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kitchen-4

HR was no problem. Bill did that on the Friday before he reported to work. The lady was nice, pleasant, unassuming, mommy-like, efficient. He was relieved when they did not fingerprint him or send him for fingerprinting.

All hotels, as Bill would discover, have a whole side to them that the public never sees, or rarely sees, which is surely not meant to be seen. For those who work in the hotel, entry to that inside inside, the belly of the beast, begins every day at the service entrance.

Bill went in that first day a bit apprehensive, feeling shy and a touch scared. He was met by hotel security, an old, fat man with a belly hanging over his belt. He was the guardian of the labyrinth.

This man, Paul, led Bill just a few steps away toward a windowed counter where another man sat. He was the timekeeper, another older man, another man Bill assessed as a long-timer, an old-timer. He appeared to be quite happily ensconced in his space.

The interplay was simple and quick. The man, who did not introduce himself, asked Bill his name and then promptly produced a time card for him. The card had a machine-printed label with his name and his work number on it. Bill was told to memorize the number and refer to it in the future at punch-in and punch-out. Eventually, of course, they would get to know each other, and Steven, not Steve, would be ready with Bill’s card in hand as Bill got to the window.

Security Paul led Bill into the inner depths of the back of the house. He led him through a huge kitchen to the chef’s office where Bill was welcomed. The chef picked up a house phone and a few moments later a man appeared, obviously a cook from the looks of his uniform. Bill assessed him at about forty. He was trim, slight, had a dark mustache and a heavy accent, a Greek accent, Bill would find out.

Jimmy Ganotis was his name. Jimmy smiled broadly, reached out his hand to shake hands with Bill. The chef told Jimmy Bill was the new broiler cook, to take him to get a locker and uniforms, then to show him around, take him on the rounds and get him settled into his job.

So off they went.

Jimmy was apparently very happy. He had been working without regular help for more than a month. Every night he had help for the busy time, but he was opening and closing all by himself and working more hours than he wanted to. He was making money, but he didn’t want to work late every night.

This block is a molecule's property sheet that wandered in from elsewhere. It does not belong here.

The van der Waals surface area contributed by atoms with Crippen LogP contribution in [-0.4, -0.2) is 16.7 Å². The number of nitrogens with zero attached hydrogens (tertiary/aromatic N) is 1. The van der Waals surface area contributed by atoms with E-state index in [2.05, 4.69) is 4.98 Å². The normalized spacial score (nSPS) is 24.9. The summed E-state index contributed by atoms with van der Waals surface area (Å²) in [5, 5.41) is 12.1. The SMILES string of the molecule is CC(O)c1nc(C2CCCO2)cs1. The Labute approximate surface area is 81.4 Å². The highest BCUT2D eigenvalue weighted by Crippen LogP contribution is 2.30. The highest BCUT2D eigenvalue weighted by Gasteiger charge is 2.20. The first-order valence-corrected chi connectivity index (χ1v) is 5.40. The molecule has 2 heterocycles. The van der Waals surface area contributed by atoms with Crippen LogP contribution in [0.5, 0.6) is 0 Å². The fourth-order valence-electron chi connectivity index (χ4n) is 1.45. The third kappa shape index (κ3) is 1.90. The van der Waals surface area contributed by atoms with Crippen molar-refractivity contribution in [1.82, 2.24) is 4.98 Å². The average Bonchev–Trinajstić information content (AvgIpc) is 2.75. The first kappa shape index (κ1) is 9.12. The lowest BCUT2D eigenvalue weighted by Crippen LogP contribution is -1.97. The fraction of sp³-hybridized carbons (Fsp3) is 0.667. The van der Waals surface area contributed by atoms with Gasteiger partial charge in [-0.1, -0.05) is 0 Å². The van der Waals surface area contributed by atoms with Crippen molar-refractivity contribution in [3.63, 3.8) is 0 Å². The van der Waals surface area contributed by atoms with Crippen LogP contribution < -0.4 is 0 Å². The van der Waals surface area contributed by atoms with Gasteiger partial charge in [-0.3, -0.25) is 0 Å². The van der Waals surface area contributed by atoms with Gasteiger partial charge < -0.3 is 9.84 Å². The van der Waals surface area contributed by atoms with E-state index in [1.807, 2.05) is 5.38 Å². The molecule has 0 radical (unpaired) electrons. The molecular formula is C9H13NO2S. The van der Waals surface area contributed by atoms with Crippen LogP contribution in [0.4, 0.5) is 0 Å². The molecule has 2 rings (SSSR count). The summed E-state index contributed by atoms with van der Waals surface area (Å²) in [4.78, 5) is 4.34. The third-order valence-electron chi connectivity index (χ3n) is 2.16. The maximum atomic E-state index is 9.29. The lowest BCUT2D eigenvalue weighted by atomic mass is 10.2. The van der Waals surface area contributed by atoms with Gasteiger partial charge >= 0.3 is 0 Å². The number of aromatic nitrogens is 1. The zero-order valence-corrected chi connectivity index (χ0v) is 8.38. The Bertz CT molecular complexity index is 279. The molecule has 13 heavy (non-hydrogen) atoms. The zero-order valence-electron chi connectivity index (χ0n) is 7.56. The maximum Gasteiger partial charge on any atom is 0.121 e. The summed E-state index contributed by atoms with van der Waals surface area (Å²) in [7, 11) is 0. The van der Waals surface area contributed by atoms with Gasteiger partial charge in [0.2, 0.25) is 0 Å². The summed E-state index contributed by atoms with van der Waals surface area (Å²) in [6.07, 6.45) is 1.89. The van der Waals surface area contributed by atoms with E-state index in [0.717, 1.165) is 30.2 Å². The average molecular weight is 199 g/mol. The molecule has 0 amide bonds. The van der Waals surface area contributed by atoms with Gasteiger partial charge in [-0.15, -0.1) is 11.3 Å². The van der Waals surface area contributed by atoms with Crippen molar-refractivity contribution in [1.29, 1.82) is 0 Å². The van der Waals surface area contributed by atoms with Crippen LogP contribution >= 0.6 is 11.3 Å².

Bill found all this out on the way to the laundry and the locker room. They were two different places, not exactly next to each other.

At the laundry, a cute girl, maybe around Bill’s age, issued Bill three uniforms. She smiled sweetly at him as she did so.

“My name’s Millie,” the girl said. “And you are?”

“Bill,” Bill said.

“Well, Bill,” Millie said, “you come see me often.” She shifted on her feet behind her counter, as if to accentuate her skinny little body. “I’m here almost every day. Don’t you be shy cause I’ll give you whatever you want.”

“That’s good to know” Bill said.

“I’m not kidding,” Millie said. She stepped back from her counter far enough so Bill could see her fully. She was thin, Alfreda thin, Marie thin, cinnamon colored, sort of. Bill thought maybe half black, half Latino. He could see she was wearing a housedress, button down the front. It fell below her knees. On her feet she wore slippers, flats, open-toe.

She smiled one last time at Bill as he gathered up the three hangers on which she’d hung his pants and jackets.

“See you tomorrow,” she said, again smiling. This time Bill saw she had dimples. “Turn in the dirty one every day, get a clean one. Keep two as extra in case…”

Pick up a copy of  all my works here:  By Peter Weiss

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kitchen-4

The first month up there was a horror. Living with her parents was a horror. It wasn’t that they were not nice to him/them or anything like that. It was more like her father asked him every day if he’d gone looking for a job and what was happening with that.

Being unemployed, having to look for a job and not having anywhere to live brought back deep anxieties in Bill. He did not realize how deep they were, but they were the classic GAD symptoms, that lump in the pit of his stomach as if he’d eaten a lead ball, constant worry, difficulty sleeping, twitching, muscle aches and irritability.

His wife went off to work each morning, Monday through Friday, and so he was left alone with his mother-in-law all day long. She was a good egg—she left him alone, was always pleasant and did anything and everything she could to assist him with whatever he needed.

In the first two weeks he checked out three jobs. One didn’t pay enough money for the effort, the second was okay but it was a long commute, and the third, an Italian restaurant, a job which he agreed to try out, asked him to cut up a veal. He didn’t know how to do that, so they showed him. It was easy, he discovered, but he did not like doing that kind of work. Cutting meat from loins was one thing. Cutting up an animal’s insides was another.

In the third week, feeling very down and out, those feelings taking him back to when he was facing jail time, the whole court thing and being so broke he couldn’t pay the rent, he had an interview with the chef of the Sheraton-Cleveland, on the Square. They needed a broiler cook and anyone who could run a broiler was a good candidate.

So like Robert had told him, being able to run a broiler meant that he could work, that he would work if he wanted to. The chef, a Swedish fellow, trim and slight and maybe in his young fifties, who wore a chef’s hat almost taller than he was, hired Bill on the spot. In part it was because of his experience. In greater part it was because he was a college graduate and being a college graduate was like being golden. Needless to say, Bill didn’t tell him he’d been arrested and when he went through Sheraton’s Personnel office and its paperwork, they didn’t ask. Unlike the jobs Bill had applied for in the professional fields, they did not do a police check.

So the following Monday he started work at the Sheraton-Cleveland, or as it was referred to, the Sheraton on the Square. Until he was settled where they had bus service, the chef allowed him to park off to the side in the small delivery alcove. This was a big plus.